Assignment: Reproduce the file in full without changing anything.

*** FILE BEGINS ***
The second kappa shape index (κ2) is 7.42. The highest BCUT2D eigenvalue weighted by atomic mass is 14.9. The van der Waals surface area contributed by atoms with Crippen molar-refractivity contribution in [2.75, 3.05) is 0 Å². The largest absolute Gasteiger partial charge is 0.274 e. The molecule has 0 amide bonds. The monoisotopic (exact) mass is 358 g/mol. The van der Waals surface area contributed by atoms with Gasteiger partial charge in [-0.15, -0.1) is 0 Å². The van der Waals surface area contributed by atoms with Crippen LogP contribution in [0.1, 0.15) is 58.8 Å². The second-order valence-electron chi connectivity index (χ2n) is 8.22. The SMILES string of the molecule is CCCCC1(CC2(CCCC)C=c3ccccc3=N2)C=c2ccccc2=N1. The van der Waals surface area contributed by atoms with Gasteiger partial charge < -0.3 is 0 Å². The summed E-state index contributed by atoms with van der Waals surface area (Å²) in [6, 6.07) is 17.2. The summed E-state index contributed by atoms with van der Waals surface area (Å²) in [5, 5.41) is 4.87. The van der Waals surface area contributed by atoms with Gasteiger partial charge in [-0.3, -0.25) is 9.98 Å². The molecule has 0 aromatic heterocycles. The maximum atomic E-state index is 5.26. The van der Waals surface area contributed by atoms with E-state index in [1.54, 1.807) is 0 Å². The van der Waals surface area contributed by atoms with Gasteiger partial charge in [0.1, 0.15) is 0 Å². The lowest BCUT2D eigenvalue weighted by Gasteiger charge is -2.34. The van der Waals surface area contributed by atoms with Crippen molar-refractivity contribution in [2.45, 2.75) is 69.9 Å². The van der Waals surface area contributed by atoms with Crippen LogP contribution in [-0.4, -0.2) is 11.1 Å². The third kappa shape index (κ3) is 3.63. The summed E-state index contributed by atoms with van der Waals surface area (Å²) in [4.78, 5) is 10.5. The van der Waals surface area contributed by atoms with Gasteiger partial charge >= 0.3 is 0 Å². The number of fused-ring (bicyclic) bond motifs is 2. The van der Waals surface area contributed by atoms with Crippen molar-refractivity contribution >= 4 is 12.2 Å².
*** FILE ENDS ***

The second kappa shape index (κ2) is 7.42. The highest BCUT2D eigenvalue weighted by atomic mass is 14.9. The van der Waals surface area contributed by atoms with Crippen molar-refractivity contribution in [2.75, 3.05) is 0 Å². The largest absolute Gasteiger partial charge is 0.274 e. The molecule has 0 amide bonds. The monoisotopic (exact) mass is 358 g/mol. The van der Waals surface area contributed by atoms with Gasteiger partial charge in [-0.15, -0.1) is 0 Å². The van der Waals surface area contributed by atoms with Crippen LogP contribution in [0.1, 0.15) is 58.8 Å². The second-order valence-electron chi connectivity index (χ2n) is 8.22. The SMILES string of the molecule is CCCCC1(CC2(CCCC)C=c3ccccc3=N2)C=c2ccccc2=N1. The van der Waals surface area contributed by atoms with Gasteiger partial charge < -0.3 is 0 Å². The summed E-state index contributed by atoms with van der Waals surface area (Å²) in [6, 6.07) is 17.2. The summed E-state index contributed by atoms with van der Waals surface area (Å²) in [5, 5.41) is 4.87. The van der Waals surface area contributed by atoms with Gasteiger partial charge in [-0.3, -0.25) is 9.98 Å². The molecule has 0 aromatic heterocycles. The maximum atomic E-state index is 5.26. The van der Waals surface area contributed by atoms with E-state index in [1.54, 1.807) is 0 Å². The van der Waals surface area contributed by atoms with Gasteiger partial charge in [0.1, 0.15) is 0 Å². The lowest BCUT2D eigenvalue weighted by Gasteiger charge is -2.34. The van der Waals surface area contributed by atoms with Crippen molar-refractivity contribution in [2.45, 2.75) is 69.9 Å². The van der Waals surface area contributed by atoms with Crippen LogP contribution in [-0.4, -0.2) is 11.1 Å². The third kappa shape index (κ3) is 3.63. The summed E-state index contributed by atoms with van der Waals surface area (Å²) in [4.78, 5) is 10.5. The van der Waals surface area contributed by atoms with Gasteiger partial charge >= 0.3 is 0 Å². The number of fused-ring (bicyclic) bond motifs is 2. The van der Waals surface area contributed by atoms with Crippen molar-refractivity contribution >= 4 is 12.2 Å².